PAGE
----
By Gina Morin, Design Intervention
Understanding how to get online can be confusing. There is a lot of web jargon out there, and it can make your head spin. I find that the big name companies that sell you web services often don't do a great job of explaining it either. They use terms people don't know and usually end up selling bundled packages that contain more than what you might even need. The illustration above and the explanation below has helped make this process a little easier for my clients to understand and eliminate their feelings of unease about how it all comes together.
1. Domain Name
This is simply your address on the web. It's the www.mybusinessname.com address that you'll need to tell customers where to find you online. Think of your domain like your virtual street address. For example, customers can't come to your bricks-and-mortar business without knowing your street address, and it's the same thing for your website.
There are lots of places online to purchase a domain, and the annual costs vary depending on who you get it from and how you might bundle in with other things. I personally like Google Domains. You can easily buy just the domain without it being bundled with things that you might not need.
This is what customers see when they go to your domain name address. The website files are what make up the design, and it contains the navigation menu with all the pages that your website visitors can view and click on. Think of this as your virtual business building. When customers come to your physical place of business, they found you at your address (your domain name), and they walk into your store (your website) and the browse down each isle (the web pages).
Creating a website yourself these days is certainly possible, and with all the D.I.Y. website builders available, many small business owners try to go this route to have more control and possibly save some money. Despite their best efforts, I have found that small business owners eventually end up reaching out to a professional to do it for them. They end up realizing they don't have the time or the skills to make it function the way they want. If you start down the D.I.Y. path and find yourself stuck and letting months go by without any progress, reach out to a pro to get it done. Reserve your time for doing what you do best in your business and leave the web design to someone who understands how to complete it for you.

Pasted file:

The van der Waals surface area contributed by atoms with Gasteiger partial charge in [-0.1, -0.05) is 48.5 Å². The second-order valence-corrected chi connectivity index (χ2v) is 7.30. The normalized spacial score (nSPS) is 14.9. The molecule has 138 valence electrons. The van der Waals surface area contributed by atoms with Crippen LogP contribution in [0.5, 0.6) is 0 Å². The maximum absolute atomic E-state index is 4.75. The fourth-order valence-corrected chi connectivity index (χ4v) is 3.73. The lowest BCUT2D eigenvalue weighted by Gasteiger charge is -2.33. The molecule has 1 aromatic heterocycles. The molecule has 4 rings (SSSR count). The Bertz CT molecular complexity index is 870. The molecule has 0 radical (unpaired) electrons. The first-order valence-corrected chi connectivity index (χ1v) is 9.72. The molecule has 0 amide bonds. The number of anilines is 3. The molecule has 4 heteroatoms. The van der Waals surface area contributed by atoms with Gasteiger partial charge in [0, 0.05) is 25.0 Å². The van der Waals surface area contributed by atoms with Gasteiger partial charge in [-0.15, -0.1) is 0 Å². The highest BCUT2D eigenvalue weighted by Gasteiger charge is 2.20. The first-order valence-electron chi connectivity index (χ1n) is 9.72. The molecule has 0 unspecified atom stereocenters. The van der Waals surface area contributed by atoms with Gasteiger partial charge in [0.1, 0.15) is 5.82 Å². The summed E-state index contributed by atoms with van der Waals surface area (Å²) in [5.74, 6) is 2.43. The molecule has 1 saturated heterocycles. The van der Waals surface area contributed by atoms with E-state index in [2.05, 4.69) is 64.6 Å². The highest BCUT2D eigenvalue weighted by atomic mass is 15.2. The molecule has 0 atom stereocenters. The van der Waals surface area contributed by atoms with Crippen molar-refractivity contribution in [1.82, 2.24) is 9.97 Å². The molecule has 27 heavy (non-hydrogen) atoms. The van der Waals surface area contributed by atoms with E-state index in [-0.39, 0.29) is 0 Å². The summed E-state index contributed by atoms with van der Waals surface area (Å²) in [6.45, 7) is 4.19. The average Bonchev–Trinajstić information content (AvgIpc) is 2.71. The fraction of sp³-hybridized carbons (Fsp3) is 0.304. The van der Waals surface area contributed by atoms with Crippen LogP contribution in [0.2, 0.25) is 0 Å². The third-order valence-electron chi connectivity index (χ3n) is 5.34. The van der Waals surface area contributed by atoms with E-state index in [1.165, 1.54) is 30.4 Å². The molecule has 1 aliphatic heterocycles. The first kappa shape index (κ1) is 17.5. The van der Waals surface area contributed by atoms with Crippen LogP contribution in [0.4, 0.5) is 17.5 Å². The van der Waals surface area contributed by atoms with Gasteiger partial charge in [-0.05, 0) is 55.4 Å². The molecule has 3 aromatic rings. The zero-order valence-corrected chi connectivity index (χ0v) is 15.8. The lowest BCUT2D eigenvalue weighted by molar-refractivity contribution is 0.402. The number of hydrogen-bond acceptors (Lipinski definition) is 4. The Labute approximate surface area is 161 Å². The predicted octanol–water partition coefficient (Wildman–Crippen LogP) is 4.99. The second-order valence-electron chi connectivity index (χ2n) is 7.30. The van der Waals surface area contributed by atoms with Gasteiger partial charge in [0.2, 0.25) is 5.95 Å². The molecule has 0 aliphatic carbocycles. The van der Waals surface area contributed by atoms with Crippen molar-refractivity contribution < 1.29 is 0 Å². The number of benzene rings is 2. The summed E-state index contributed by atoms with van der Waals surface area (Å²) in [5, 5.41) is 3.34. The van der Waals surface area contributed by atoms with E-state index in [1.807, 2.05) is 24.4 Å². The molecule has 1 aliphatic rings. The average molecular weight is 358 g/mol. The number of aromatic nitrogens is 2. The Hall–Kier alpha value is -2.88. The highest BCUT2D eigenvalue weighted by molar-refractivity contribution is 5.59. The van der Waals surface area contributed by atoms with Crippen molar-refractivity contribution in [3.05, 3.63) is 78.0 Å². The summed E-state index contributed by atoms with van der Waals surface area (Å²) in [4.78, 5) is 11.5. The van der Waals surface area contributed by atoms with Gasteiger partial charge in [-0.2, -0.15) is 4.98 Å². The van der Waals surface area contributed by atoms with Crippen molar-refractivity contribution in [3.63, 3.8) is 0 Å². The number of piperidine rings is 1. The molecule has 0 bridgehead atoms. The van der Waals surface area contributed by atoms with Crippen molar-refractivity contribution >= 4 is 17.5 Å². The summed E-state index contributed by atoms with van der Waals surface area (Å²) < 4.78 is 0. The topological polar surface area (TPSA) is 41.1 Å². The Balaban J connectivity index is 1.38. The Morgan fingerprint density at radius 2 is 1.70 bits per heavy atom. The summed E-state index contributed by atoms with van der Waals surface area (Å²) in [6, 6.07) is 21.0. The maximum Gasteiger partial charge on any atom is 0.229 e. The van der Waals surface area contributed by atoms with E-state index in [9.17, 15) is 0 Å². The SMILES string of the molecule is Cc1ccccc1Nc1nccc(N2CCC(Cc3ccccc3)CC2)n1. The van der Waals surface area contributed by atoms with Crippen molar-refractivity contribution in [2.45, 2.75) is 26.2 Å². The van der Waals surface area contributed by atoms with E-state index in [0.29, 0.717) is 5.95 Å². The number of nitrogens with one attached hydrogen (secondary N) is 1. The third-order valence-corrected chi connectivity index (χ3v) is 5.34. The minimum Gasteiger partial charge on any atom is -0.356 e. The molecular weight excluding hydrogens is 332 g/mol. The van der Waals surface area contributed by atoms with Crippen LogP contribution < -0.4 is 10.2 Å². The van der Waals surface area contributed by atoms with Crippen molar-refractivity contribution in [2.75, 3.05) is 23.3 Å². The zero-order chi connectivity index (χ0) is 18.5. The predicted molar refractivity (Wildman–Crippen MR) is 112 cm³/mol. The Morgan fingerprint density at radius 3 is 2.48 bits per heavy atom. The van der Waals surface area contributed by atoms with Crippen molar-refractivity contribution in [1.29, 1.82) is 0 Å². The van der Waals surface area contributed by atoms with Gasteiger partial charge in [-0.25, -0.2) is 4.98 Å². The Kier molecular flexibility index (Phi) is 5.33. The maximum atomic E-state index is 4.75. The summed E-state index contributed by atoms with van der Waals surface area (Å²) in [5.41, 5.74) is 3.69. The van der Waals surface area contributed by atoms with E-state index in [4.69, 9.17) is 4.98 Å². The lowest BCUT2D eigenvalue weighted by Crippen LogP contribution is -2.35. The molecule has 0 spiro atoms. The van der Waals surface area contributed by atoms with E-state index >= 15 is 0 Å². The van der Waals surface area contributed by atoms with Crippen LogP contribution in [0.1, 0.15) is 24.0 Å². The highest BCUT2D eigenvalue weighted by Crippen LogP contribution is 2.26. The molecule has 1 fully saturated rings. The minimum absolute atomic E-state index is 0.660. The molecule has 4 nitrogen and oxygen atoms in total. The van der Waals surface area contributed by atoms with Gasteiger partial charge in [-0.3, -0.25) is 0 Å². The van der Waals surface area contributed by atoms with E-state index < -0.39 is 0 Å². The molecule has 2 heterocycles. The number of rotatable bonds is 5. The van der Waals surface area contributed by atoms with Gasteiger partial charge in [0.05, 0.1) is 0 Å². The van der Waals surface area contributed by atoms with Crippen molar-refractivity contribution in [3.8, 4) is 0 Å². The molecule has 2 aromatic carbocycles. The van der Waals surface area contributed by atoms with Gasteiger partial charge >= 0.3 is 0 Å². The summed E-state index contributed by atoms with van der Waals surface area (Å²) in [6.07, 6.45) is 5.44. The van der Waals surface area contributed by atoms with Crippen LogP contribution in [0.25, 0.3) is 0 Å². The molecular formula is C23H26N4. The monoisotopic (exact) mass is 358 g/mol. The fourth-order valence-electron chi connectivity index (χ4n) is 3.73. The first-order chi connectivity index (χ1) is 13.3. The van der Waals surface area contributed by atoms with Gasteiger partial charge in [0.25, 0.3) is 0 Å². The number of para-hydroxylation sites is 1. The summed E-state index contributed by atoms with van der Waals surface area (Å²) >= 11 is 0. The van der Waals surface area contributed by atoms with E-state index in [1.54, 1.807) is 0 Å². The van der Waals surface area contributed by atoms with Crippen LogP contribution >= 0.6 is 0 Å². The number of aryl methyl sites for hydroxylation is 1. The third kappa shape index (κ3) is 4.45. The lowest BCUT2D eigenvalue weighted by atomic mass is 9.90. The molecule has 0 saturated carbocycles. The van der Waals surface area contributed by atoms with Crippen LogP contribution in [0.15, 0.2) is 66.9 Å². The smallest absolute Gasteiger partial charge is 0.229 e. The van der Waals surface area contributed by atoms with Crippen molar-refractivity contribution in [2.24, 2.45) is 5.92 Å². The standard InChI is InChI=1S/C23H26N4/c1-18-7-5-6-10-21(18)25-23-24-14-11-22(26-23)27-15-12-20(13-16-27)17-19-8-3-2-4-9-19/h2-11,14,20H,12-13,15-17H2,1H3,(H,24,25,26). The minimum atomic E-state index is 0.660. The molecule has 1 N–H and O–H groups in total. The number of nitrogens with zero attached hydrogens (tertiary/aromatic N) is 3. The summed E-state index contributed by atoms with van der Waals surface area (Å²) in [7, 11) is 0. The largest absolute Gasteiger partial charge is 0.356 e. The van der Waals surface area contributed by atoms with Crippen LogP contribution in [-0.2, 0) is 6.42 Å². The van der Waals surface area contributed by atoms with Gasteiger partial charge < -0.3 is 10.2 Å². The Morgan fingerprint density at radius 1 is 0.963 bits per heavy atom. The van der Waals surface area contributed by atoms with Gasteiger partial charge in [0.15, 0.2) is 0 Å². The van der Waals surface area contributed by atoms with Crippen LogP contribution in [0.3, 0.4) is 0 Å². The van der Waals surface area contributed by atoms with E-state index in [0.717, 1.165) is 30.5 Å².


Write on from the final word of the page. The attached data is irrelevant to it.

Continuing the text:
Just like your building needs land to sit on, so do your website files. Without the hosting (the land), your website files don't have a place to exist. Hosting is allocated space on a server that you purchase for your website files to reside.
Like the other two items mentioned above, pricing can vary significantly for hosting too. It depends on what kind of website you need, where it's hosted and how long your hosting contract is. Be careful when purchasing hosting. The big name companies often like to give you a free domain name with the purchase of a hosting package, and that's great, but if you are buying a package that contains more than what you need, it would have saved you more money to buy these things separately. You don't need to purchase your hosting and your domain at the same place (and in some cases, it's better that you don't). Domain name settings can be changed to point wherever your website is hosted.
So what do you do with all this info?
If you know you need a new website or a refresh on the one you have, I suggest you purchase the domain name. That way, when you are ready to have your website created, you'll be comforted knowing that your domain is secured.
I suggest holding off on hosting packages until you either map out the plan for what kind of website you need and/or you speak to a professional to help you work through those details and possibly design and build the website for you.
Lastly, whether you work with a professional to set all this up for you, or you do it yourself, note where you purchased each of these three items and the logins for each (or at least the contact info for the professional that has access and bought it for you). You may want to change web designers in the future or take it over yourself. Having access to these three items is critical.
As a small business owner, having a website isn't optional anymore. A website is a must-have piece to establish credibility in your business and reach your customers. The good news is you don't need to do it alone. Need help to pull this all together? Let's Chat!